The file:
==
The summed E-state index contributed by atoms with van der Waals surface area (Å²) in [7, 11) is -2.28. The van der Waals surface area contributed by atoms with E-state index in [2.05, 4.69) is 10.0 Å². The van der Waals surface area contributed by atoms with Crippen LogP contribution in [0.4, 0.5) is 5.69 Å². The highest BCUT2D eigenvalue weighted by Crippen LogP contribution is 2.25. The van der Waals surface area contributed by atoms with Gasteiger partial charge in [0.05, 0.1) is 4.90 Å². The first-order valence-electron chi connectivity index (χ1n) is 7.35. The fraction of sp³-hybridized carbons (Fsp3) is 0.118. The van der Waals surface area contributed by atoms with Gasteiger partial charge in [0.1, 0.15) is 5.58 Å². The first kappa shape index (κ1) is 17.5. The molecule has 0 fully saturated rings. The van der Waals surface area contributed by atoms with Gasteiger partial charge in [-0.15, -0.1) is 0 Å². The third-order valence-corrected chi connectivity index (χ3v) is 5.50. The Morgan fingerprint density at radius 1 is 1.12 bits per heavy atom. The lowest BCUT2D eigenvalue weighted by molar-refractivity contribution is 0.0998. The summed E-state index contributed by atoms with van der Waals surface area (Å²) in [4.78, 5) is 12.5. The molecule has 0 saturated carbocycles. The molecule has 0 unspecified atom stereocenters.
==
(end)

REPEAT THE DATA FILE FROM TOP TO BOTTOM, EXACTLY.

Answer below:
The summed E-state index contributed by atoms with van der Waals surface area (Å²) in [7, 11) is -2.28. The van der Waals surface area contributed by atoms with E-state index in [2.05, 4.69) is 10.0 Å². The van der Waals surface area contributed by atoms with Crippen LogP contribution in [0.4, 0.5) is 5.69 Å². The highest BCUT2D eigenvalue weighted by Crippen LogP contribution is 2.25. The van der Waals surface area contributed by atoms with Gasteiger partial charge in [0.05, 0.1) is 4.90 Å². The first-order valence-electron chi connectivity index (χ1n) is 7.35. The fraction of sp³-hybridized carbons (Fsp3) is 0.118. The van der Waals surface area contributed by atoms with Gasteiger partial charge in [0.1, 0.15) is 5.58 Å². The first kappa shape index (κ1) is 17.5. The molecule has 0 fully saturated rings. The van der Waals surface area contributed by atoms with Gasteiger partial charge in [-0.15, -0.1) is 0 Å². The third-order valence-corrected chi connectivity index (χ3v) is 5.50. The Morgan fingerprint density at radius 1 is 1.12 bits per heavy atom. The lowest BCUT2D eigenvalue weighted by molar-refractivity contribution is 0.0998. The summed E-state index contributed by atoms with van der Waals surface area (Å²) in [4.78, 5) is 12.5. The molecule has 0 saturated carbocycles. The molecule has 0 unspecified atom stereocenters.